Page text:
þriðjudagur, desember 13, 2005



Scientists have finally discovered what the narwhal uses that spiralling tusk for. As if this animal were not wondrous enough, livid in color (ná-hvalur, the corpse whale), threader of arctic seas, now it seems that the long jutting tooth is not a jousting lance but a delicate probe. The narwhal has turned what makes those of us with oversensitive teeth wince upon sipping ice water or hot soup into an adaptation. The great tooth affords more than that apparently, more that mere temperature readings:
10 million nerve endings tunnel from the tusk's core toward its outer surface, communicating with the outside world. The scientists say the nerves can detect subtle changes of temperature, pressure, particle gradients and probably much else, giving the animal unique insights.
The mind races with the possibilities. What do the náhvalir know about the northern seas that we do not? They must know plenty that we know already: that the Sellafield plant periodically leaks radioactive waste, that PCBs leach upward in the food chain, that a whole þula's worth of persistent organic pollutants (lindane, chlordane, toxaphene, hexachlorocyclohexane) threaten the great silver- and white-pelted creatures of the glittering kingdom.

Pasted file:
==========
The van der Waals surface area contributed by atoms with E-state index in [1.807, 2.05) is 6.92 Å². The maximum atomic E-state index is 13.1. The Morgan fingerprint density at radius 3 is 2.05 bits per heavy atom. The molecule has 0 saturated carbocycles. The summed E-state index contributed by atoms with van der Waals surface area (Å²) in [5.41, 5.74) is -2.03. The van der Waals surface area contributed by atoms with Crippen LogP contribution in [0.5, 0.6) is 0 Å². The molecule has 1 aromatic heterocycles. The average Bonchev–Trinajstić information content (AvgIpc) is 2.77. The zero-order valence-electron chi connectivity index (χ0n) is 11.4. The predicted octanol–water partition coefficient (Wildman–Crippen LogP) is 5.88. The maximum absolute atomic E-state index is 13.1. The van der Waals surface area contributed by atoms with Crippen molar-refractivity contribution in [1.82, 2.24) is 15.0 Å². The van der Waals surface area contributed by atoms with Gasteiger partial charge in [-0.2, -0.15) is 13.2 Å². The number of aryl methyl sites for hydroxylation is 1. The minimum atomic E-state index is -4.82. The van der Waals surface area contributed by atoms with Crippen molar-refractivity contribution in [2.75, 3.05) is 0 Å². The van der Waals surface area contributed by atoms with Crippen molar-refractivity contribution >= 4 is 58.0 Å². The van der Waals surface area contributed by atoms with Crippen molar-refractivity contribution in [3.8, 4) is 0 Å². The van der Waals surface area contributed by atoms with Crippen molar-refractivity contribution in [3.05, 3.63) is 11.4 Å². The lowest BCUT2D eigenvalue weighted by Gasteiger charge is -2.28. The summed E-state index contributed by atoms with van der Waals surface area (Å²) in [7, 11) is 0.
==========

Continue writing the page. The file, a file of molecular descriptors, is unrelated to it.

In the middle ages and long afterwards, narwhal tusks were traded south as unicorn horns, priceless objects. They were built into the thrones of Danish kings, eager to show their dominion over the cold wealth of Greenland. They were made into drinking vessels for monarchs wary of poisoners, for a property of unicorn horn was to render all poisons harmless.

I find myself wishing that the tusks had this miraculous property after all, and that they had it in situ, still anchored in their sockets, slicing prowlike through the icy waters, trailing glassy bubbles and purity.

1 ummæli:

Sean sagði...

One could argue that the folklore regarding the narwhal's horn was only slightly off... An organ that sensitive could probably detect a poisoned draught, even if it fails to purify it through force of virtue.

The old Danish kings thus missed out on a splendid opportunity to show a more noble dominion over Greenlandic waters by employing narwhals at court as tasters. I imagine a great pool or moat lapping at the foot of the regal dais, inhabited by the royal husnarwhals. When an embassy arrives, they quizzically raise their heads above the water, tasting the air with their tusks, alert to the scent of treachery.

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